“What happened over the weekend shakes the conscience of who we are as New Yorkers,” stated New York City Mayor Bill de Blasio. “We are sending experts to the neighborhood to provide support during this difficult time, and will continue to assess how to prevent tragedies like this from happening in the future.”

The mayor was talking about the brutal beating of five homeless people in Chinatown by 24-year-old Randy Rodriguez-Santos, who himself is homeless. Four of the beaten died and another is still in the hospital with critical injuries. As of press time, three of the victims have been identified (55-year-old Nazario A. Vazquez Villegas, 83-year-old Chuen Kok and 49-year-old Anthony L. Mason).

In the aftermath of the incident, de Blasio announced a plan to help transition homeless people off the streets. The plan includes homeless outreach with licensed clinicians working with clients on the streets and assessing risks, and psychiatrists performing on-street psychiatric evaluation, providing help as needed and connecting the homeless to detox and rehabilitation programs.

But what about the homeless finding homes?

Two years ago, de Blasio said his Turning the Tide on Homelessness plan would decrease the number of homeless people in the shelter census by 2,500 in 2022. However, a Coalition for the Homeless study published earlier this year concluded that the number of homeless individuals in the shelter census would increase by 5,000 people in the same time span. The study also states that as of 2017, there were 307,258 low-rent units in the city, but there were 867,811 households in need of low-rent housing (households with incomes less than $34,000).

The report gave the mayor a failing grade on creating sufficient housing for homeless New Yorkers.

In the subway system alone, the homeless population has grown by more than 20 percent in the past year (nearly 2,200), according to the Metropolitan Transit Authority. The agency said that it’s a “disproportionate increase compared with rates experienced citywide and is not sustainable by the system.” MTA officials said that they’re working on outreach to help the homeless individuals who call their system home.

“The MTA is working with our Task Force Partners to tackle homelessness in our system,” said MTA Managing Director Ronnie Hakim in a statement. “Together, we have developed a series of immediate, comprehensive recommendations to address this issue head on and ensure vulnerable New Yorkers have access to the support they need.” Meanwhile, the city reported last week that the New York Police Department is using surveillance cameras to watch over homeless New Yorkers at more than 10 subway stations.

But even if a homeless person makes it to the shelter system, they aren’t safe.

Sixty-eight families could be evicted from a shelter in Crown Heights because the Bushwick Economic Development Corporation, who operates the shelter, says it owes the city $500,000 in back payments. Through a lawyer, BEDCO said this is part of City Hall trying to slowly phase them out as a shelter provider for the past two years. The city is blaming the Crown Heights shelter issue on BEDCO not filing paperwork.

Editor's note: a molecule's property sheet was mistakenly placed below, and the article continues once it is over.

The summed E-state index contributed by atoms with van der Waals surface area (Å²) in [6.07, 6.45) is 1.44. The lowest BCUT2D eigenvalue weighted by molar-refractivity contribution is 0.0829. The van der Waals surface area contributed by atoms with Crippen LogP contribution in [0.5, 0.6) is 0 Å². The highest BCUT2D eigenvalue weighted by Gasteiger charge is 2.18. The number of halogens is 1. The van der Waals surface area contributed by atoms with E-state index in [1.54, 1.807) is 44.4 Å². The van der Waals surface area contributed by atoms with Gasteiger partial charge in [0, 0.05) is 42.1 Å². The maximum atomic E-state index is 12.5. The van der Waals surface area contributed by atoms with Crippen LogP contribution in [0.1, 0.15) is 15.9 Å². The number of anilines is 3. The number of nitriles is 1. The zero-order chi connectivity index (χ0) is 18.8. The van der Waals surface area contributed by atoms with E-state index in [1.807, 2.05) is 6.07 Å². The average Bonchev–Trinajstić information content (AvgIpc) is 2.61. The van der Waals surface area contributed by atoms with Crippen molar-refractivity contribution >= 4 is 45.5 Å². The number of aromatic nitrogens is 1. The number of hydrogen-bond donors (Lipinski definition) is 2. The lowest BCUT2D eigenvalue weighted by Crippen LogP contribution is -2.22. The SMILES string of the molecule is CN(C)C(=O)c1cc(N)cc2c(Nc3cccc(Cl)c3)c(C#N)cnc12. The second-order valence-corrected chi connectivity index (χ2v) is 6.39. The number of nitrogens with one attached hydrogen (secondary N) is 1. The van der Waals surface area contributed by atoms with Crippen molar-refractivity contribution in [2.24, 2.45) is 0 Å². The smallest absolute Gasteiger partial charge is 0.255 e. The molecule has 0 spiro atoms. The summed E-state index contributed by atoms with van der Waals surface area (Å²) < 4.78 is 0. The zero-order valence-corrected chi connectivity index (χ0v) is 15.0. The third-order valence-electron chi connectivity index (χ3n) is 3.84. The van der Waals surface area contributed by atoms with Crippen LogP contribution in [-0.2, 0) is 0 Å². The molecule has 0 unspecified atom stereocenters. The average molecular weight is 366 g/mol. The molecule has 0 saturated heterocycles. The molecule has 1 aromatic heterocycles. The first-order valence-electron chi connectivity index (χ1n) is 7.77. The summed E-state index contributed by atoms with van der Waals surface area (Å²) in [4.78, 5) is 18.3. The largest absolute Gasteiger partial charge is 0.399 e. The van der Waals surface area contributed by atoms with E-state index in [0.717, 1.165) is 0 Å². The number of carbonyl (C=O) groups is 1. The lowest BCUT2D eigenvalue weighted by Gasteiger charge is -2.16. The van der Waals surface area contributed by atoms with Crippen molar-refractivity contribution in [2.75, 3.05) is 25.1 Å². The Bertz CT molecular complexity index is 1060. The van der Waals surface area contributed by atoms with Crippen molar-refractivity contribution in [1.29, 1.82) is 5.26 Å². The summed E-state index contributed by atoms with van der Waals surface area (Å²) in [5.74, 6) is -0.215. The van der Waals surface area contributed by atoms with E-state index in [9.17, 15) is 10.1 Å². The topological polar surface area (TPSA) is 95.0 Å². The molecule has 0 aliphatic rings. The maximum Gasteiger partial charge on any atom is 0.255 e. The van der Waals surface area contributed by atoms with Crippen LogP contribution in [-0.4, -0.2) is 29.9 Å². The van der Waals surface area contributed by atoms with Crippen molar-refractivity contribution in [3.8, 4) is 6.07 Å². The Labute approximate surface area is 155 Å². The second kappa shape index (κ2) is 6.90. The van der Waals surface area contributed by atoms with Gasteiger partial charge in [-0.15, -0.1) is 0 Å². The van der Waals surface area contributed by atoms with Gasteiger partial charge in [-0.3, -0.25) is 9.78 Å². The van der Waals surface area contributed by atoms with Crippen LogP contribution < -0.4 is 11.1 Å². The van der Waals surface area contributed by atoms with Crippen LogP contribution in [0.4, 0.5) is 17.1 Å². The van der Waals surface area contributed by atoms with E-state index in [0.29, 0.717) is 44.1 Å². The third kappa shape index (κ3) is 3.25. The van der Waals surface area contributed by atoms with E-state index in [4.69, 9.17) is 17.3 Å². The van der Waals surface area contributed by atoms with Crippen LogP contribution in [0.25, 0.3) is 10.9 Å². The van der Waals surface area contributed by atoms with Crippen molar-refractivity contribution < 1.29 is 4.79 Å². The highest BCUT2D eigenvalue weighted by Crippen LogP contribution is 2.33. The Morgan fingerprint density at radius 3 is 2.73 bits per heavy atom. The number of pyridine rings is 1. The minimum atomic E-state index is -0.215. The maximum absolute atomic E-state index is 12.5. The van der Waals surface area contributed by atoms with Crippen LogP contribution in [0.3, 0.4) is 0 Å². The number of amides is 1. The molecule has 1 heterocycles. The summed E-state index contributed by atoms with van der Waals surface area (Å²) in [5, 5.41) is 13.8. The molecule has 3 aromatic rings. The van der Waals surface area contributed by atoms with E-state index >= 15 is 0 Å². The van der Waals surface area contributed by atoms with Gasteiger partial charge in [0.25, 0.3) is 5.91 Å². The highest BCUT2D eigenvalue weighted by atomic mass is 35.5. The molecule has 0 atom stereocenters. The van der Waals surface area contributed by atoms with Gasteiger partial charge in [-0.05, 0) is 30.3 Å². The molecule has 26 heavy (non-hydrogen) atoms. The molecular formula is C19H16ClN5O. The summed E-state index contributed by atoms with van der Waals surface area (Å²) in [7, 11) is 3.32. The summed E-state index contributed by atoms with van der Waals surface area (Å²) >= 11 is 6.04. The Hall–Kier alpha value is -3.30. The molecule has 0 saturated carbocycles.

In 2016, two children died at a BEDCO shelter in the Bronx after a radiator exploded in an apartment. While they weren’t at fault, their sites were cited for over 2,000 housing code violations. Requests to get city officials to comment on the BEDCO situation weren’t answered by press time.

But between the decision to close Rikers Island and moving that population to jails around the city, providing shelter for the homeless, and NIMBYs (Not In My Backyard) fighting against any possible shelters in their neighborhoods, the homeless are stuck where they are.

Later this month, the New York City Council will vote on renovating the current locations for the upcoming jails to replace Rikers. Insha Rahman, director of Strategy and New Initiative at the Vera Institute of Justice, said that the council needs to vote “YES” on the legislation.

“On October 17, the New York City Council has the chance to make history by approving to replace the decrepit, decaying and inhumane jails that currently exist in the Bronx, Queens, Brooklyn and Manhattan. We strongly urge the City Council to vote yes,” stated Rahman. “This is a critical step in the fight to close Rikers Island and end mass incarceration. New York City will go from having 11 operating jails today to only four citywide and cut our jail capacity by over 70% from 14,000 beds today (of which half are empty) to fewer than 4,000 in the future.”

But a recent letter from the Progressive Caucus addressed to the mayor demanded community investments in any plan involving closing Rikers Island and called the mayor out for not having a clear plan in the aftermath of Rikers closing. In a statement VOCAL-NY Civil Rights Campaign Director Nick Encalada-Malinowski said that the city has failed in not connecting several issues that plainly had a connection.

“The failure of the City to address overlapping crises of homelessness, public health and extreme poverty through social services development—while simultaneously increasing investments into policing and jails—has created the current reality where the impulse is to arrest and/or incarcerate and then ask questions later,” said Encalada-Malinowski. “This is evidenced by the mayor’s plan to close Rikers Island—two years in the making—which does not include a single dollar for community investments into the neighborhoods that most need them.”